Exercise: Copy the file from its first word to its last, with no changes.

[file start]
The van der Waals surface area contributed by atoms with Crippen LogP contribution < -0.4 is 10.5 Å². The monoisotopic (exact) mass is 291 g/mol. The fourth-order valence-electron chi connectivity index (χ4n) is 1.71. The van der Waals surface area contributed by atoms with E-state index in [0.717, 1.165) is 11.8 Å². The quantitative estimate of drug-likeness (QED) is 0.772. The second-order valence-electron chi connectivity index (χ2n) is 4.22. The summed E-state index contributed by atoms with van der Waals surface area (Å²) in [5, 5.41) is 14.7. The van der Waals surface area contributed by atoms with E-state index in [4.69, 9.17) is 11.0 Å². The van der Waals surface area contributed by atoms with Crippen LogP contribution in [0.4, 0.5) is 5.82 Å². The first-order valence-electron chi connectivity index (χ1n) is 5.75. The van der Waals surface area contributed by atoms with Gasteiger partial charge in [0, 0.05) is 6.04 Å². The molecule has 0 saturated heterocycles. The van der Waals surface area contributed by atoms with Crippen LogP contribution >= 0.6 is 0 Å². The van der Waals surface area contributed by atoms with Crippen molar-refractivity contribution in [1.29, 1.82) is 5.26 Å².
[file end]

The van der Waals surface area contributed by atoms with Crippen LogP contribution < -0.4 is 10.5 Å². The monoisotopic (exact) mass is 291 g/mol. The fourth-order valence-electron chi connectivity index (χ4n) is 1.71. The van der Waals surface area contributed by atoms with E-state index in [0.717, 1.165) is 11.8 Å². The quantitative estimate of drug-likeness (QED) is 0.772. The second-order valence-electron chi connectivity index (χ2n) is 4.22. The summed E-state index contributed by atoms with van der Waals surface area (Å²) in [5, 5.41) is 14.7. The van der Waals surface area contributed by atoms with E-state index in [4.69, 9.17) is 11.0 Å². The van der Waals surface area contributed by atoms with Crippen LogP contribution in [0.4, 0.5) is 5.82 Å². The first-order valence-electron chi connectivity index (χ1n) is 5.75. The van der Waals surface area contributed by atoms with Gasteiger partial charge in [0, 0.05) is 6.04 Å². The molecule has 0 saturated heterocycles. The van der Waals surface area contributed by atoms with Crippen LogP contribution >= 0.6 is 0 Å². The van der Waals surface area contributed by atoms with Crippen molar-refractivity contribution in [1.29, 1.82) is 5.26 Å².